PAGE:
Weddings, Part 5

The other day I asked my newly married daughter how it felt to be married. She replied, “Sometimes I forget that I am married. I’m not used to calling Jeremy my husband. But I guess I’ll get used to it.”

Is it a good or bad thing that she doesn’t feel that different? It’s not surprising, that’s for sure: they’ve lived together for several years. But should we feel different when we become husbands or wives? Does marriage really make a difference?

There’s no definitive answer to that question. But it does call into question the concept of marital roles. How do these differ from other roles, like mother or father, daughter or son, employee, citizen, church member, etc. ? When you act like a wife, what are you doing? This used to be clear-cut: you kept up the home and took care of the kids. You were supportive of your husband. You followed him anywhere. You didn’t have sex with other men (or women). As the old adage says: Marriage makes you one, and that one is the husband.

At first glance it might seem that a wife’s role has changed dramatically. Some husbands stay home with the kids. Women go out of the home to work. A wife may even make more money than her husband. Sometimes the couple follows her job, not his. A woman’s career might be the most important thing in her life.

But have things really changed all that much? It’s still rare for a woman to make more than her husband. Many wives still “take orders” from their husbands. They live where he wants to live, vote the way he votes, keep his house and raise his kids. There may be some semblance of egalitarianism, but especially once kids enter the picture, the woman’s life is less autonomous.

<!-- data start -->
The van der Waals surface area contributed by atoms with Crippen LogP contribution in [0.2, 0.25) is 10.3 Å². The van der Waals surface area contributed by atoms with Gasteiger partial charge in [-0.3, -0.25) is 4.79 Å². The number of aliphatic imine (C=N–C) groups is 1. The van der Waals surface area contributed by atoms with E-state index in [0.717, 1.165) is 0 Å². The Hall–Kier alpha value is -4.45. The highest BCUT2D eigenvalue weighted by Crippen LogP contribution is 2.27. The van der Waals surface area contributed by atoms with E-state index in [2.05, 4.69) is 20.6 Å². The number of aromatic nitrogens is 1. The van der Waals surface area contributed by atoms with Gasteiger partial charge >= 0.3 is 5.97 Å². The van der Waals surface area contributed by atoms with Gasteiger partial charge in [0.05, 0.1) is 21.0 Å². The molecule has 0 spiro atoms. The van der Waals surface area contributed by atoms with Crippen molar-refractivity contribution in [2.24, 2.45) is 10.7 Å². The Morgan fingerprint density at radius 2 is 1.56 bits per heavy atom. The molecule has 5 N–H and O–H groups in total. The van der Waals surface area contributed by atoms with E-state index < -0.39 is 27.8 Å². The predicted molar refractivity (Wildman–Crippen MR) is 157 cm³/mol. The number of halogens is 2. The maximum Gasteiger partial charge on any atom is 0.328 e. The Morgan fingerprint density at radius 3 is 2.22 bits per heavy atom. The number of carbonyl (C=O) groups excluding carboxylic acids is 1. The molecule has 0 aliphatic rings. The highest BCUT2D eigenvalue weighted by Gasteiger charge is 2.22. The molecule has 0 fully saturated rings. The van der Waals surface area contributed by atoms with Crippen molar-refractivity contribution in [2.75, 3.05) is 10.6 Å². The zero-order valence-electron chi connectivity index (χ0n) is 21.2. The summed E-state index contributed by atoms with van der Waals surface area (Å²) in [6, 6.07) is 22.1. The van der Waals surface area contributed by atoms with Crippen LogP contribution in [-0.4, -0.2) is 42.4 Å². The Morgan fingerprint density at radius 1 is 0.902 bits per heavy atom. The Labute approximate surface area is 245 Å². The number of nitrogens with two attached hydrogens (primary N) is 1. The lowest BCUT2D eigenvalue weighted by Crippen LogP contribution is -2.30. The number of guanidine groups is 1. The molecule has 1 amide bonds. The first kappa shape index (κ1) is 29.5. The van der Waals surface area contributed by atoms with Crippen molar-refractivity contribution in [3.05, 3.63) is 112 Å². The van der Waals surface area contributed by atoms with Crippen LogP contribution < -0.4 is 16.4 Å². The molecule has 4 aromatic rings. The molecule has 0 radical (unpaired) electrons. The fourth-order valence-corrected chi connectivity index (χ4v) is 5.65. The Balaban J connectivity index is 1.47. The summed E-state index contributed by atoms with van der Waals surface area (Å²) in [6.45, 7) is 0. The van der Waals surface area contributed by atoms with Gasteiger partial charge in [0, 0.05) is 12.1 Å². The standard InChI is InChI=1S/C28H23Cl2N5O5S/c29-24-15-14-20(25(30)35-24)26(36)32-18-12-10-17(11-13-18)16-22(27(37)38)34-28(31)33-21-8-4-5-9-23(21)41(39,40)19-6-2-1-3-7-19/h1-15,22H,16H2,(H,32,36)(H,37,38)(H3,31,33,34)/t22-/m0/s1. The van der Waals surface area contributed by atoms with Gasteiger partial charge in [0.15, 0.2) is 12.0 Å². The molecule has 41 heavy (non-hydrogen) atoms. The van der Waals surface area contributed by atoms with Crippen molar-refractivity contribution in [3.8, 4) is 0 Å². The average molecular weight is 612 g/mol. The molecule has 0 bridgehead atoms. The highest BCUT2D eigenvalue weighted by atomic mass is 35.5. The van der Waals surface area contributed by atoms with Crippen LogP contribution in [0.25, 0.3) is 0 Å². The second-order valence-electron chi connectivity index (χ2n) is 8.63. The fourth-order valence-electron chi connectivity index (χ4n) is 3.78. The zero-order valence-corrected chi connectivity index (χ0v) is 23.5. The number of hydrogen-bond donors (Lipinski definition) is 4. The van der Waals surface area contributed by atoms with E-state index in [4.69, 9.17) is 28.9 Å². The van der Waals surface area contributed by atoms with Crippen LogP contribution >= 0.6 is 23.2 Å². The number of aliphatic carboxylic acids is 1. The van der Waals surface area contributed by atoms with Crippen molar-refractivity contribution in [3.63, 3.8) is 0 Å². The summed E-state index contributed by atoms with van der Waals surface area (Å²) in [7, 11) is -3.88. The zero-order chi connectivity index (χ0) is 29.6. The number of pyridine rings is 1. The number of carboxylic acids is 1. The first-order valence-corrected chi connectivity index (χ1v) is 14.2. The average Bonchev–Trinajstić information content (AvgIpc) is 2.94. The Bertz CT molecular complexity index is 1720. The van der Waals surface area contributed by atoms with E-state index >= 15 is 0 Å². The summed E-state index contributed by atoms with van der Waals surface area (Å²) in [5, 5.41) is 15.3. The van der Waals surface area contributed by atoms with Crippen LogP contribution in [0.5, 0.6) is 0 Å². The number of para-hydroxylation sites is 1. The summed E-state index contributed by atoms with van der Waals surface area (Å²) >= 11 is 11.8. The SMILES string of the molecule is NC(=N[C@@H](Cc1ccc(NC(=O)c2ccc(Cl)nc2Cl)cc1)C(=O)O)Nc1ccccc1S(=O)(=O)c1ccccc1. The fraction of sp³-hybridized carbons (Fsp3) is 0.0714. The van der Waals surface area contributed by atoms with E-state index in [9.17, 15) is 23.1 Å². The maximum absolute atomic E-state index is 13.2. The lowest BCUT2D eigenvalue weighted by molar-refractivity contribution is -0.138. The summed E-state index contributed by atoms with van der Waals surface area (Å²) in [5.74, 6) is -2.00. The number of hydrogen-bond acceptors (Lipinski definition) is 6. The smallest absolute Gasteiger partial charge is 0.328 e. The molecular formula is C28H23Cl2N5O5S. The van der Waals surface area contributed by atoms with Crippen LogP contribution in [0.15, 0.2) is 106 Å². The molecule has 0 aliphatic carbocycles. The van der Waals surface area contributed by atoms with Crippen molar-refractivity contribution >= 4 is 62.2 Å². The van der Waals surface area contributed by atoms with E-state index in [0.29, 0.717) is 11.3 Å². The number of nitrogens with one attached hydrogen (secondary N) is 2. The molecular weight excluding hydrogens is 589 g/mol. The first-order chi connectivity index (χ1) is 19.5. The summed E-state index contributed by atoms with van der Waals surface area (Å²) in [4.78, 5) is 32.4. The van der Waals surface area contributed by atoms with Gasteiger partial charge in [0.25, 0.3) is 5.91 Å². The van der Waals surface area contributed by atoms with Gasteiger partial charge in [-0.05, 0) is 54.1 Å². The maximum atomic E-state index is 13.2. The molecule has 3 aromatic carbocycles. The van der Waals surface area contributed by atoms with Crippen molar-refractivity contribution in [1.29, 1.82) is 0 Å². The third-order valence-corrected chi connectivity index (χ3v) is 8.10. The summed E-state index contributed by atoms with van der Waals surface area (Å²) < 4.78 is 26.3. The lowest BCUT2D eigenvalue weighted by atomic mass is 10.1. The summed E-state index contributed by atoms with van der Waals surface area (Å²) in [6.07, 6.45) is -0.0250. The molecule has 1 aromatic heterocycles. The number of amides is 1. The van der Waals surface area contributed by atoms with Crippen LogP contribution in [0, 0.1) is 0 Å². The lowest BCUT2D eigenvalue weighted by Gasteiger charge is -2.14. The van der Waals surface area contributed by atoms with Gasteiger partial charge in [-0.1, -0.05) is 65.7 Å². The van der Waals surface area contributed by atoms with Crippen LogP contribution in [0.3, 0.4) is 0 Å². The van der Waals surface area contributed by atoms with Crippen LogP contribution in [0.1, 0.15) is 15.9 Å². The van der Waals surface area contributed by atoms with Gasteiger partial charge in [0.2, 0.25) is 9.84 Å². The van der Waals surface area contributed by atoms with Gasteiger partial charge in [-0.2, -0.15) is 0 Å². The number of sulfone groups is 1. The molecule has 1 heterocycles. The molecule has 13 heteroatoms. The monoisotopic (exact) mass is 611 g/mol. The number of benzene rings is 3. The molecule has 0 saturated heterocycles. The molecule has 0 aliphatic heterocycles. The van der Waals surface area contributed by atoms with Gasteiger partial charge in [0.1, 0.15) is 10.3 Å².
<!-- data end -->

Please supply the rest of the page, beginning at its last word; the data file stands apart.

Some would argue that a husband’s role is just as restricting. I don’t disagree. And there is also a whole world of difference between men of my generation (Baby Boomers) and young men today that I’m probably not taking into account. But women still have lower-paying jobs, less prestige, discrimination for being female, especially mothers, and less ability to shed their homemaking and care-taking responsibilities. They still have clear-cut roles they must conform to. The question is: will this ever change?

That’s a question that must be answered by succeeding generations of women. The feminist movement can only do so much; individuals must decide for themselves what roles they want to play and which they want to reshape or reject. The roles need to fit them, not the other way around.